"He said, 'I'm getting, I'm getting my life back. Like, this is a whole new start. She's gone,'" Lovingier Hughes remembered.

Unbeknownst to those friends, however, the two remained in contact. Arias testified in court that they continued sexting and talking on the phone in secret and that, while they were no longer in a relationship, Alexander allegedly grew controlling of her, according to ABC News.

Alexander's friends grew concerned In June 2008 after he missed a business conference in Cancun and failed to return calls for five days. A group of friends — and a new woman that Alexander was dating — went to his home on June 9, 2008, where they met his roommate Zach Billings, who thought Alexander had left for Mexico already. 

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When they entered Alexander's bedroom, they found him dead in the shower. 

Mesa Police detective Esteban Flores told ABC News the attack looked deliberate and personal: Alexander had been shot, stabbed nearly 30 times and his throat was slit from ear to ear. His remains had likely been sitting there for days. 

Arias was named a suspect early on in the case, after Alexander's friends told Flores about their tumultuous relationship. 

Jodi Arias stands for the jury during her sentencing retrial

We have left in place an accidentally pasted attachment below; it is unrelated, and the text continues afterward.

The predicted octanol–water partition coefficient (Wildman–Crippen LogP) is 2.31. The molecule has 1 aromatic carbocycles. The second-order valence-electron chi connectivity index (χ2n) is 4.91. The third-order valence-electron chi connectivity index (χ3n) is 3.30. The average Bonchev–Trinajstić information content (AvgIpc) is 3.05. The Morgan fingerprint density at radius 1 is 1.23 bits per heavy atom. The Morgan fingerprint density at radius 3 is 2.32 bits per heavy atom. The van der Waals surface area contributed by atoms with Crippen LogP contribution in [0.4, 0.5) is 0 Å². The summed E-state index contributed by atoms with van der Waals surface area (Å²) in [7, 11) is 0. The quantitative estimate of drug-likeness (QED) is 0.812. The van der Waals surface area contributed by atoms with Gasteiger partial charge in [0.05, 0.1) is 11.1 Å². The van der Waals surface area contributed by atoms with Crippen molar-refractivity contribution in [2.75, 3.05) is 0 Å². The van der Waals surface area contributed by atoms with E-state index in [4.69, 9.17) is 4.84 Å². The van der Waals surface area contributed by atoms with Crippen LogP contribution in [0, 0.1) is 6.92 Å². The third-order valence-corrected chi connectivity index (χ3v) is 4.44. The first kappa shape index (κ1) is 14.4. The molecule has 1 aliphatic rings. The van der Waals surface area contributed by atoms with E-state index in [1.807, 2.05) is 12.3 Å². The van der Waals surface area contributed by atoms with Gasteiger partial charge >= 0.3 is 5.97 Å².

When asked about her whereabouts on the day of the murder, Arias told investigators she was driving to Utah to meet a man she had started dating, but had gotten lost on her way and arrived a day later than intended. Ryan Burns, the man she was meeting, told investigators that he had been unable to make contact with her after calling three or four times, according to ABC News. 

Police later arrested Arias after confirming that a bloody handprint found outside Alexander's house had both his and Arias' DNA on it. Additionally, investigators found a digital camera in the washing machine and were able to recover sexually graphic photos of Arias and Alexander taken of one another on the same day of the murder, according to E! News.

Arias then told police that she had been at Alexander's home on the days of the murders — when two masked intruders had broken in and attacked both her and Alexander, leaving him for dead. They threatened to kill her if she told anyone about the purported attack, she said.

"It was the scariest experience of my life," Arias told 48 Hours in 2013. "It was just so unreal. It was like a move unfolding. Like a horrible movie."

Arias was arrested and charged with first-degree murder. She pleaded not guilty.

When the trial began, Arias' lawyers argued that she had acted in self-defense when she shot, stabbed and slit Alexander's throat. She testified for almost 18 days, alleging Alexander was routinely aggressive and abusive towards her, once breaking her finger during an argument, according to Radar Online.

After a lengthy trial, a jury unanimously voted to convict her of first-degree murder. She's currently serving out a life sentence with no opportunity for parole at the Perryville Prison in Arizona.